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I'm exposing a C++ object meant to be subclassed in Python. When constructed these objects are referenced by some container C++ side. (actually std::map) One object can only be destructed after being explicitely removed from this container. However they are managed by Python and thus destroyed when there are no Python reference left to it but still remain referenced by the container.

I have to tell Python that when I constructed the object I kept a reference to it. I can't find any simple way to do that. I didn't find any calling policy that mean "increment the reference count to the returned object by one". Should I implement my own calling policy to do that ? (I have no idea how to implement a calling policy) Or is there another way to do it ?

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Who places the objects in the container? –  Dani May 13 '12 at 16:15
The C++ constructor which ignores it have been called by Python. –  Valentin Perrelle May 13 '12 at 16:18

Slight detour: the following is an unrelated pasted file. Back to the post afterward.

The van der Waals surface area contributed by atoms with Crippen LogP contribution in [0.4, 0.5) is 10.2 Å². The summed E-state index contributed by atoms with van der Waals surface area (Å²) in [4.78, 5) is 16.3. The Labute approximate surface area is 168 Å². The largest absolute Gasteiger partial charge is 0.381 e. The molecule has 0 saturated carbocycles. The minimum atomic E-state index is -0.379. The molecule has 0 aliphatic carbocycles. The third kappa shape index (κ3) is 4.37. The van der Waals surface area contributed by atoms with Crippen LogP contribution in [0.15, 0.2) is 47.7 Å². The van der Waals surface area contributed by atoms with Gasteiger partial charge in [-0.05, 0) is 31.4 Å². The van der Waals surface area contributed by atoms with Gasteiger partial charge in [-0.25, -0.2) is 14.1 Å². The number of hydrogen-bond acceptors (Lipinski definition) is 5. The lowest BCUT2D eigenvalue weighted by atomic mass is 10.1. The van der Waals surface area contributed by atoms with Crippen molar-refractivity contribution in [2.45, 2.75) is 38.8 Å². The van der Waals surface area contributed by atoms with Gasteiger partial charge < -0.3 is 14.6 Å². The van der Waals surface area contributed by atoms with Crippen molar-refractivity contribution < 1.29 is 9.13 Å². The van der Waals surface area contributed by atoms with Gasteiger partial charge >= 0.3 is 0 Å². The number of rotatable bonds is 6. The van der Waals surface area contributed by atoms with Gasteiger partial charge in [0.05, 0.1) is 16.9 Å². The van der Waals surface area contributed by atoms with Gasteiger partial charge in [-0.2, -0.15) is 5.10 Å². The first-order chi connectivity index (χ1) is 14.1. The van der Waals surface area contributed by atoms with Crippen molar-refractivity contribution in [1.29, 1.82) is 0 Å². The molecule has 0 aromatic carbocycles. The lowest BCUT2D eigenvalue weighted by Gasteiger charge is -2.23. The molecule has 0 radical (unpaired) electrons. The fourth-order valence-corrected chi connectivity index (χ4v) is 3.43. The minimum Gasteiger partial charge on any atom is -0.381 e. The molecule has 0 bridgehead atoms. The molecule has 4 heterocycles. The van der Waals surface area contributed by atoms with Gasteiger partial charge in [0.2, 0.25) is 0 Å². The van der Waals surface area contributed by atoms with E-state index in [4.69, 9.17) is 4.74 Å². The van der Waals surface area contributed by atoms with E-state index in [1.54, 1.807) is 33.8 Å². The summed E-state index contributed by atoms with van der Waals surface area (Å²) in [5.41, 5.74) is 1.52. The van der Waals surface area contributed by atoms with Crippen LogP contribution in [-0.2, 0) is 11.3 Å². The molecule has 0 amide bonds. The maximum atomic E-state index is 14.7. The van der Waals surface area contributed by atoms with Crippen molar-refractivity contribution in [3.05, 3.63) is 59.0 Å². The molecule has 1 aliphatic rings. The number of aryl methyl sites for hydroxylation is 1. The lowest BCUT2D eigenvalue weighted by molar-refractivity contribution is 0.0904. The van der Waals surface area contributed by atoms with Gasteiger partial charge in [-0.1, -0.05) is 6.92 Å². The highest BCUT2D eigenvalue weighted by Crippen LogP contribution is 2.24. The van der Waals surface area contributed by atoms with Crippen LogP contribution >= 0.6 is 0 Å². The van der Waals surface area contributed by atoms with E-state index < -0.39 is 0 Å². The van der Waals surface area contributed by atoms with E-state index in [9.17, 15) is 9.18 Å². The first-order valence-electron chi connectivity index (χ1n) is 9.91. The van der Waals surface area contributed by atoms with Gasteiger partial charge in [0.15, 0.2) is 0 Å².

I realise that what i said was ambiguous. The container i'm talking about only contains references, not the objects themselves. It actually is a std::map of pointers. –  Valentin Perrelle May 13 '12 at 18:03
Why not just have the destructor remove the object from the container? –  Matthew Scouten May 15 '12 at 19:46
I'm not sure I understand your question. The containers is intended to keep references to objects. This way, I can retrieve them later. They have to be explicitely removed from the container to be destroyed, not the other way round. –  Valentin Perrelle May 16 '12 at 16:15

2 Answers 2

up vote 2 down vote accepted

I wrote a special policy which increases the reference count to the object being constructed.

template <class Base = default_call_policies>
struct incref_return_value_policy : Base
    static PyObject *postcall(PyObject *args, PyObject *result)
        PyObject *self = PyTuple_GET_ITEM(args, 0);
        return result;

It can then be used as any other policy :

class_<A>("A", init<>()[ incref_return_value_policy<>() ] );
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This works for me. However, I am at a loss as to how the memory gets cleaned up. My 'A' class destructor is called, which surprised me a bit. I figured since I incremented the python reference, but never decremented, it, that I would leak the object. Do you know how the dereference is done? –  D. A. Apr 24 '13 at 15:28